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Five Steps to Heart-Healthy Eating for Women

Written by: Norine Khalil, MSc RD




In addition to February being the month of l-o-v-e, it’s also Heart Health month – a topic that I also happen to love (okay, I’ll stop with the love now).


Cardiovascular diseases are the leading causes of death in Canadian adults. Heart health can be impacted by so many different factors including but not limited to: age, sex, family history, and lifestyle factors such as smoking, diet and exercise. According to the Heart & Stroke Foundation of Canada, women specifically are under-diagnosed and under-treated for heart disease. As important as it is for the healthcare system to better understand women’s health, including the unique set of cardiovascular risks we face (e.g. complications in pregnancy, menopause, hormonal imbalances, etc.), it’s also time for women to learn what we can do to protect ourselves and optimize our heart health.


Focus on Fruits and Vegetables…with a side of extra Vegetables

We all know by now that fruits and vegetable are important for a healthy, balanced diet. But how much should we really be eating? And, does it matter whether it’s fruit or vegetables? Short Answer: It does matter. I recommend consuming at least 7-10 servings of fruits and vegetables daily to ensure that you are consuming adequate amounts of free-radical fighting antioxidants, which can protect against damage to the heart and other areas of the body. Having said that, I also suggest that you aim for a 3:1 ratio of vegetables to fruit – meaning, more emphasis on vegetables! This helps to ensure a balanced amount of carbohydrates in the diet without feeling like you’ve had to give up “nature’s candy”. After all – it’s all about balance.


What’s a serving? One cup of raw vegetables or half a cup cooked. For fruits, aim for 1 medium size fruit (e.g. apple, pear), 1/2 banana, or 1 cup of chopped pineapple, melon, mango, etc.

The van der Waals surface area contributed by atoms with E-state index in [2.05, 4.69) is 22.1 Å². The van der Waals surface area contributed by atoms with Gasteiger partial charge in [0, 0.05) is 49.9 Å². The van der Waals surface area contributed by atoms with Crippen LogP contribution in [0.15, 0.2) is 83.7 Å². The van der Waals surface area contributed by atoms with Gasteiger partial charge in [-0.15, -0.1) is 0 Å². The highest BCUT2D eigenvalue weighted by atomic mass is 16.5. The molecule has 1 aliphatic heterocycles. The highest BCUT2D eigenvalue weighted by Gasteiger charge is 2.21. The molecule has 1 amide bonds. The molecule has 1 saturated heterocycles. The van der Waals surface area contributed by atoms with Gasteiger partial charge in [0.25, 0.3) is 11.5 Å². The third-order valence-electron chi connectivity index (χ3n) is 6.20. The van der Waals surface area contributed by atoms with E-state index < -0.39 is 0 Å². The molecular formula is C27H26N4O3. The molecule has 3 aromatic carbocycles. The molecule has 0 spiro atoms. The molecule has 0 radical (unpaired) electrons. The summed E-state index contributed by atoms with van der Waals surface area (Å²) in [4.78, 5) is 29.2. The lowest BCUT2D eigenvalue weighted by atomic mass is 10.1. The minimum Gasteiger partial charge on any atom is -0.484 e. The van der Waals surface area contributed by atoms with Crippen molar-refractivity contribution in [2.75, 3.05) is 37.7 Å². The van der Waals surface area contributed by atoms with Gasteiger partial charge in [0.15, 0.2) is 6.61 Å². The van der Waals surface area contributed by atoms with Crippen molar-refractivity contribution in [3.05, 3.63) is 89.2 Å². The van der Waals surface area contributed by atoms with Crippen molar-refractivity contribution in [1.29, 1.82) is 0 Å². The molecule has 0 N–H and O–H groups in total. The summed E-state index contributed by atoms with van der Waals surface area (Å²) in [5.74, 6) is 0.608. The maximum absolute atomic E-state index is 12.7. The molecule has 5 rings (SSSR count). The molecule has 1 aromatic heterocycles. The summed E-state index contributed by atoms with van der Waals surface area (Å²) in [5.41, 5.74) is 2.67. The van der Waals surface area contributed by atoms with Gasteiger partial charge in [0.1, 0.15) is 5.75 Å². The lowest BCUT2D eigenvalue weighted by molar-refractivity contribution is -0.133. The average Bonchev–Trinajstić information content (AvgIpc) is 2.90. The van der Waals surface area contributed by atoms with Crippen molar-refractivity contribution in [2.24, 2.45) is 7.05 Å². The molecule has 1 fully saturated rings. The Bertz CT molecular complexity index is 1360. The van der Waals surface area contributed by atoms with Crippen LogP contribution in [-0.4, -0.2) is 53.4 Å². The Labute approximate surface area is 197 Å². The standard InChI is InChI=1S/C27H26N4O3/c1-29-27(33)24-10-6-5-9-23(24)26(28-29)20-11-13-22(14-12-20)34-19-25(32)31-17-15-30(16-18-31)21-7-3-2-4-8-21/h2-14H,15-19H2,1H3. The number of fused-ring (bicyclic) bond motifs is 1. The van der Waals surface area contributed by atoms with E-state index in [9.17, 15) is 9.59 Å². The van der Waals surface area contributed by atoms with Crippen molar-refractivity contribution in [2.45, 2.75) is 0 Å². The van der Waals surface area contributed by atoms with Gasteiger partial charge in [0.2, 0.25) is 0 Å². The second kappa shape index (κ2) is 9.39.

Fiber is your Friend

There are two main types of fiber, soluble and insoluble. Sources of soluble fiber include: oats, legumes, apples, citrus fruits, vegetables, and psyllium husk. Insoluble fiber can be found in beans, nuts, seeds, and vegetables.


Fiber plays a key role in lowering the risk of heart disease. When combined with the reduction of saturated fats (i.e. fats found in animal products like meat, eggs and dairy), trans fats, and cholesterol, a diet high in soluble fiber has been shown to lower LDL cholesterol and decrease cardiovascular disease risk.


So how can you ensure you’re getting enough fiber in your diet?

  • Aim to eat a minimum of 5 servings of vegetables per day

  • Include 2-4 servings of fruit per day

  • Incorporate more legumes (beans, lentils, chickpeas) into everyday meals like chili, soups, stews, and salads

  • Add 1-2 tbsp of flaxseed, chia seed or hemp seed in your diet daily

  • Include a serving of whole grains or complex carbohydrates 2-3x/day (e.g. brown rice, quinoa, oats, barley, sweet potato)

  • If you’re not allergic, include 1/4 cup of nuts in your diet daily

  • Look for foods that contain at least 3 grams of fiber per serving

Watch that Sugar